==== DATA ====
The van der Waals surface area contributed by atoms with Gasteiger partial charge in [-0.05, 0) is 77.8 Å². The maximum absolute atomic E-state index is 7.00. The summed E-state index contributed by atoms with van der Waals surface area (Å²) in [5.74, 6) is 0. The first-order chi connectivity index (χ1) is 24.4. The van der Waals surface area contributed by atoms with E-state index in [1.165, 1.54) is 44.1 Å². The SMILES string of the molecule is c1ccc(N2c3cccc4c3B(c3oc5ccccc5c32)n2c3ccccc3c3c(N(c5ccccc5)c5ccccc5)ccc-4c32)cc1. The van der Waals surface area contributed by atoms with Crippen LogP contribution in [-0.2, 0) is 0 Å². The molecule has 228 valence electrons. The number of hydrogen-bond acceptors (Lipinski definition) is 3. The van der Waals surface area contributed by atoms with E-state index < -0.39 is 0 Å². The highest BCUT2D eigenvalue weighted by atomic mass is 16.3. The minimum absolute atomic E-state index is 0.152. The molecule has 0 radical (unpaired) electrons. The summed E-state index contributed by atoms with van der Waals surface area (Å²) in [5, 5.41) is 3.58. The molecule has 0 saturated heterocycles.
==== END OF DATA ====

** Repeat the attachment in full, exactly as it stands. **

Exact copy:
The van der Waals surface area contributed by atoms with Gasteiger partial charge in [-0.05, 0) is 77.8 Å². The maximum absolute atomic E-state index is 7.00. The summed E-state index contributed by atoms with van der Waals surface area (Å²) in [5.74, 6) is 0. The first-order chi connectivity index (χ1) is 24.4. The van der Waals surface area contributed by atoms with E-state index in [1.165, 1.54) is 44.1 Å². The SMILES string of the molecule is c1ccc(N2c3cccc4c3B(c3oc5ccccc5c32)n2c3ccccc3c3c(N(c5ccccc5)c5ccccc5)ccc-4c32)cc1. The van der Waals surface area contributed by atoms with Crippen LogP contribution in [-0.2, 0) is 0 Å². The molecule has 228 valence electrons. The number of hydrogen-bond acceptors (Lipinski definition) is 3. The van der Waals surface area contributed by atoms with E-state index < -0.39 is 0 Å². The highest BCUT2D eigenvalue weighted by atomic mass is 16.3. The minimum absolute atomic E-state index is 0.152. The molecule has 0 radical (unpaired) electrons. The summed E-state index contributed by atoms with van der Waals surface area (Å²) in [5, 5.41) is 3.58. The molecule has 0 saturated heterocycles.